Dose of Jogging and Long-Term Mortality: The Copenhagen City Heart Study | Journal Scan

Study Questions:

Is there a “U”-shaped mortality relationship between exercise and mortality?


As part of the Copenhagen City Health Study, 1,098 healthy joggers and 3,950 healthy nonjoggers have been prospectively followed (since 2001) for 12 years. Cox proportional hazards regression analysis was performed with age as underlying time-scale and delayed entry result.


Compared with sedentary nonjoggers, 1-2.4 hours of jogging per week was associated with the lowest mortality (multivariate hazard ratio [HR], 0.29; 95% confidence interval [CI], 0.11-0.80). Optimal frequency of jogging was from 2-3 times per week (HR, 0.32; 95% CI, 0.15-0.69), or ≤1 time per week (HR, 0.29; 95% CI, 0.12-0.72). Optimal pace was slow (HR, 0.51; 95% CI, 0.24-1.10) or average pace (HR, 0.38; 95% CI, 0.22-0.66). The joggers were divided into light, moderate, and strenuous joggers. The lowest HR mortality was found in light joggers (HR, 0.22; 95% CI, 0.10-0.47), followed by moderate joggers (HR, 0.66; 95% CI, 0.32-1.38), and strenuous joggers (HR, 1.97; 95% CI, 0.48-8.14).


The authors concluded that their findings suggest a U-shaped association between all-cause mortality and jogging dose as calibrated by pace, quantity, and frequency of jogging. The authors stated that light and moderate joggers have a lower mortality than sedentary persons, whereas strenuous joggers have a mortality rate not statistically different from the sedentary group.


In this intriguing study based on self-reported survey data from an all-white population in Copenhagen, a very little bit of exercise seems to go a long way toward reducing cardiovascular risk, but just a little more exercise purportedly is detrimental. There are some issues with the study, making the conclusions more speculative than definitive:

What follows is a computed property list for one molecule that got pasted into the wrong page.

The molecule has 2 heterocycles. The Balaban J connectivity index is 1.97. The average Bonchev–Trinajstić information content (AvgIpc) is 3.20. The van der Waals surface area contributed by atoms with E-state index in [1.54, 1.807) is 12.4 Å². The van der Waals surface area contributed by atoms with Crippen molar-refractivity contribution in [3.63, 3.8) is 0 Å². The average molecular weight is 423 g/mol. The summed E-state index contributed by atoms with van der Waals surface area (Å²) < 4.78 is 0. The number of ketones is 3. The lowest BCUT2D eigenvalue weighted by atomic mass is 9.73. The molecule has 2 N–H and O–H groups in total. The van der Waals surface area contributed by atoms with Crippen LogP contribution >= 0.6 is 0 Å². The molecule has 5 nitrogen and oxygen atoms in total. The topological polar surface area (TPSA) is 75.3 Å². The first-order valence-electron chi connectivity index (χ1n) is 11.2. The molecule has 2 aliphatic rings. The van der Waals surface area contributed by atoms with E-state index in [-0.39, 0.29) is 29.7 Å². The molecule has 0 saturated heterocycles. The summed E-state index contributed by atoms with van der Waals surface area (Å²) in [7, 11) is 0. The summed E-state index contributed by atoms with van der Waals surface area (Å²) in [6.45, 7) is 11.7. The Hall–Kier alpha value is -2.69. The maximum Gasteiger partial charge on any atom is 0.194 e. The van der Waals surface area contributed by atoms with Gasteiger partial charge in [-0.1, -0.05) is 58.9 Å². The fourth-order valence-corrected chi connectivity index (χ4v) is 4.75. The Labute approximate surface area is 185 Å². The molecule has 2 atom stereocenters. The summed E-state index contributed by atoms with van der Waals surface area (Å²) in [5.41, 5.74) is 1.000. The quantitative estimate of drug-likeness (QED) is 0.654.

1. Contrary to the discussion, these data have nothing to do with any possible cardiac risk associated with endurance and ultra-endurance athletics. The heavy-duty exercisers in this study exercised either 4 times per week for a total of at least 2.5 hours, or no more than 3 times per week for a total of at least 4 hours –– nothing close to the training of endurance athletes.
  2. Although the introduction and discussion are all about cardiovascular mortality, the outcome assessed was all-cause mortality.
  3. There was little if any difference in body mass index across the spectrum of joggers, suggesting that there was not much difference in physical fitness between light and strenuous joggers.
  4. With the exception of strenuous joggers, there was a surprisingly high prevalence of smoking among joggers, raising questions about whether this population of joggers really is representative of habitual exercisers.
  5. There are no reported statistical comparisons between groups of joggers; the stated ‘significantly lower mortality rates’ with low and moderate compared to strenuous joggers does not appear to be supported by data. The wide CIs surrounding the reported HRs (Figure 1) suggest that there was no significant difference between groups of joggers.
  6. Any difference in mortality trends between more and less strenuous joggers was apparent only after adjusting for co-variables. The trends toward lower prevalence of smoking and diabetes among the strenuous joggers might be an explanation for why this group appeared to have a higher adjusted risk despite no increase in unadjusted risk.

Clinical Topics: Diabetes and Cardiometabolic Disease, Prevention, Sports and Exercise Cardiology, Exercise

Keywords: Exercise, Jogging, Physical Fitness, Risk Factors, Risk Reduction Behavior, Cardiovascular Diseases, Regression Analysis

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